1. As a child who always had, restlessness, or the “schpilkes,” as my mother called it, I found yoga at age 11. A body’s innate intelligence does not want to be trapped in a boring school desk! Keep publishing Katy, we are listening and starting a revolution, some “regression” is good!

  2. Oh my goodness, there I am! Number 2 on the chart! I used to wash dishes with one leg hitched up on the other like that (no sword to lean on, though). I stood like that a lot for stationary taskst. I don’t anymore… wonder why… Ever heard of Esther Gokhale? She wrote an interesting book on posture and back pain relief from a physical anthropology sort of standpoint, with lots of photos. I found it fascinating.

  3. When I was in school, I ALWAYS sat cross legged at my desk, and the other kids thought I was a freak and made fun of me! Now, at 7 months pregnant, I frequently sit in a squat, cross legged, or with my feet together in front of me and knees on the floor (extreme butterfly stretch). I’ve had people say to me “how can you sit like that?!” But it’s the only way I’m comfortable! I also sleep in about a million different positions, from my side to my stomach (when not preggo), legs wrapped around stuff or straight down…The only thing I can’t stand is to lay on my back.

  4. Katy, I just found you and couldn’t be happier. In prenatal yoga class last night we did your series of squat preps you posted. Thank you! All our ClearSpring Yoga teachers have received a link to your blog.

    Personally, I do sit a lot at my other job. You have inspired me anew to change it up.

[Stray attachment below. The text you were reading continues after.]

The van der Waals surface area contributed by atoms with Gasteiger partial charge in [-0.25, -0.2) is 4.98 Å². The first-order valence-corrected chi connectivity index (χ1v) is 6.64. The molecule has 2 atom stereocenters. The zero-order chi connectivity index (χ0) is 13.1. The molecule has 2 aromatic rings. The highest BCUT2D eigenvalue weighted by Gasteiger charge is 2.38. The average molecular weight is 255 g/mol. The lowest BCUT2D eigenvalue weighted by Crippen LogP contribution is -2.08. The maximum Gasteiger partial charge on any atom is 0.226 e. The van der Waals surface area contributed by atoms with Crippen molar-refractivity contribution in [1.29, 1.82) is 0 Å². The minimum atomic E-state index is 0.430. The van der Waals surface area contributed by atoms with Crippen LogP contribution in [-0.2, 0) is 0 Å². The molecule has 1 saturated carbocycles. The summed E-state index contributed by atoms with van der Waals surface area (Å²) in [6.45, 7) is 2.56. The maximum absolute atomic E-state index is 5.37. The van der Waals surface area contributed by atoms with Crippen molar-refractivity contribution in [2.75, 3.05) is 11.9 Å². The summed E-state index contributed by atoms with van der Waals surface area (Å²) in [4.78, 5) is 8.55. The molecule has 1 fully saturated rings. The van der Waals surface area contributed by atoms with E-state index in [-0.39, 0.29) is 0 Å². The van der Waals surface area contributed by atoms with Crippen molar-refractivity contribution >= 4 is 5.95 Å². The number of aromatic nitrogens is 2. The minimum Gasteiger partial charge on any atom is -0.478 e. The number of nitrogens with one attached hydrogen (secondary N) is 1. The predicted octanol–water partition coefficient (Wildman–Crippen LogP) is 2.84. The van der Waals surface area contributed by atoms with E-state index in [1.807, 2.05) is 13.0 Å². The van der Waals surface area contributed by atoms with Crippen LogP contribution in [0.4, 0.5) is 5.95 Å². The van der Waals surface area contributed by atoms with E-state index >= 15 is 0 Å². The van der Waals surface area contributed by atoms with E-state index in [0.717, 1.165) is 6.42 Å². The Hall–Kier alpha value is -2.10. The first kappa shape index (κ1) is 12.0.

Greetings from Chattanooga, TN

    Stephanie

  5. In your opinion, is sitting on the big exercise ball instead of an office chair helpful? I’m miserable (my lower back is) in the chair I have–it doesn’t have too many ergonomic adjustments. I used to sit on a ball (I work at home) but didn’t get it back in action when we moved. Interested to hear your take on the ball seat option.

  6. A lot of these positions seem to be impossible to get into without sitting on the sacrum, which I understand is NOT good. Any input? Am I missing something?

    1. Melissa,
      YOU may be too tight to get into the positions without sitting on the sacrum (our Western hips won’t open, so instead, we force the sacrum to the floor). These positions should be done with the Sitting Bones (ischial tuberosities) on the floor, not the sacrum. Tight Hamstrings need to be dealt with ASAP! – Katy

  7. Katy, I was wondering if you have any tips on how to encourage kids to keep their flexibility as they get older? I have a two-year-old and a four-year-old and I wish I could still get into the positions they do (but I’m working on that!).